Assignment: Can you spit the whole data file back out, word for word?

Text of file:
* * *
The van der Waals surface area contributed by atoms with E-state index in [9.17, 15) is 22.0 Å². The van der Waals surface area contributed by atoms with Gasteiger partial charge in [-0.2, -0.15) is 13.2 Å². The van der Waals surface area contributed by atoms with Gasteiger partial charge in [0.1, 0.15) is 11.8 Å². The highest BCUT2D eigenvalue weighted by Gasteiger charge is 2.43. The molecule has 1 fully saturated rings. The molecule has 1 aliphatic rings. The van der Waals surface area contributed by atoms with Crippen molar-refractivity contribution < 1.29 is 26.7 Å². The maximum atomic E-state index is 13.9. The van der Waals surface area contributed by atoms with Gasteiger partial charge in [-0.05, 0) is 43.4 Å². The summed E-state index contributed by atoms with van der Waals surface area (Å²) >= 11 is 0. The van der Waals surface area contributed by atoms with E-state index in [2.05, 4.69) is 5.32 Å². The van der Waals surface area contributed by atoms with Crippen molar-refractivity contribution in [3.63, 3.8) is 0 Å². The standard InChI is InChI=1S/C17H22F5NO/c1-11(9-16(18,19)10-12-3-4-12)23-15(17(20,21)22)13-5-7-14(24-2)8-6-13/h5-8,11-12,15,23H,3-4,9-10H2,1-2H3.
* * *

The van der Waals surface area contributed by atoms with E-state index in [9.17, 15) is 22.0 Å². The van der Waals surface area contributed by atoms with Gasteiger partial charge in [-0.2, -0.15) is 13.2 Å². The van der Waals surface area contributed by atoms with Gasteiger partial charge in [0.1, 0.15) is 11.8 Å². The highest BCUT2D eigenvalue weighted by Gasteiger charge is 2.43. The molecule has 1 fully saturated rings. The molecule has 1 aliphatic rings. The van der Waals surface area contributed by atoms with Crippen molar-refractivity contribution < 1.29 is 26.7 Å². The maximum atomic E-state index is 13.9. The van der Waals surface area contributed by atoms with Gasteiger partial charge in [-0.05, 0) is 43.4 Å². The summed E-state index contributed by atoms with van der Waals surface area (Å²) >= 11 is 0. The van der Waals surface area contributed by atoms with E-state index in [2.05, 4.69) is 5.32 Å². The van der Waals surface area contributed by atoms with Crippen molar-refractivity contribution in [3.63, 3.8) is 0 Å². The standard InChI is InChI=1S/C17H22F5NO/c1-11(9-16(18,19)10-12-3-4-12)23-15(17(20,21)22)13-5-7-14(24-2)8-6-13/h5-8,11-12,15,23H,3-4,9-10H2,1-2H3.